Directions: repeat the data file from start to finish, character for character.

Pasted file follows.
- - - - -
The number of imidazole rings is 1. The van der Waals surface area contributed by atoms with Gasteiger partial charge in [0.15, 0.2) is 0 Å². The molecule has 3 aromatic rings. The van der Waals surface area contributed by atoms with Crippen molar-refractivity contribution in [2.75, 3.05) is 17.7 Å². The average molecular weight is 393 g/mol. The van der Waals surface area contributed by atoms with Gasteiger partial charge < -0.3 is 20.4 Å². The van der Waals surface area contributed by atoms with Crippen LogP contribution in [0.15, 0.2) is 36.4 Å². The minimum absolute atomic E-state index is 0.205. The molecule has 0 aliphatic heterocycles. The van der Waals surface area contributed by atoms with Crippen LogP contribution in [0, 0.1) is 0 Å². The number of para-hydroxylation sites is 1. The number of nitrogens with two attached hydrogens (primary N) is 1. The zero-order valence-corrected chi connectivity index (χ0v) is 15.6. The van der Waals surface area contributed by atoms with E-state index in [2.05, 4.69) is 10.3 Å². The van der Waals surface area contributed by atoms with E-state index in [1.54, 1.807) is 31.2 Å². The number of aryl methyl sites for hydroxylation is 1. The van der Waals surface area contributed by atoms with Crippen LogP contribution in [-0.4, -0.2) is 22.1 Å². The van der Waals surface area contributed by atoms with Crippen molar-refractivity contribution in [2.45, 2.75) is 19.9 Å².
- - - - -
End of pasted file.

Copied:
The number of imidazole rings is 1. The van der Waals surface area contributed by atoms with Gasteiger partial charge in [0.15, 0.2) is 0 Å². The molecule has 3 aromatic rings. The van der Waals surface area contributed by atoms with Crippen molar-refractivity contribution in [2.75, 3.05) is 17.7 Å². The average molecular weight is 393 g/mol. The van der Waals surface area contributed by atoms with Gasteiger partial charge < -0.3 is 20.4 Å². The van der Waals surface area contributed by atoms with Crippen LogP contribution in [0.15, 0.2) is 36.4 Å². The minimum absolute atomic E-state index is 0.205. The molecule has 0 aliphatic heterocycles. The van der Waals surface area contributed by atoms with Crippen LogP contribution in [0, 0.1) is 0 Å². The number of para-hydroxylation sites is 1. The number of nitrogens with two attached hydrogens (primary N) is 1. The zero-order valence-corrected chi connectivity index (χ0v) is 15.6. The van der Waals surface area contributed by atoms with E-state index in [2.05, 4.69) is 10.3 Å². The van der Waals surface area contributed by atoms with E-state index in [1.54, 1.807) is 31.2 Å². The number of aryl methyl sites for hydroxylation is 1. The van der Waals surface area contributed by atoms with Crippen LogP contribution in [-0.4, -0.2) is 22.1 Å². The van der Waals surface area contributed by atoms with Crippen molar-refractivity contribution in [2.45, 2.75) is 19.9 Å².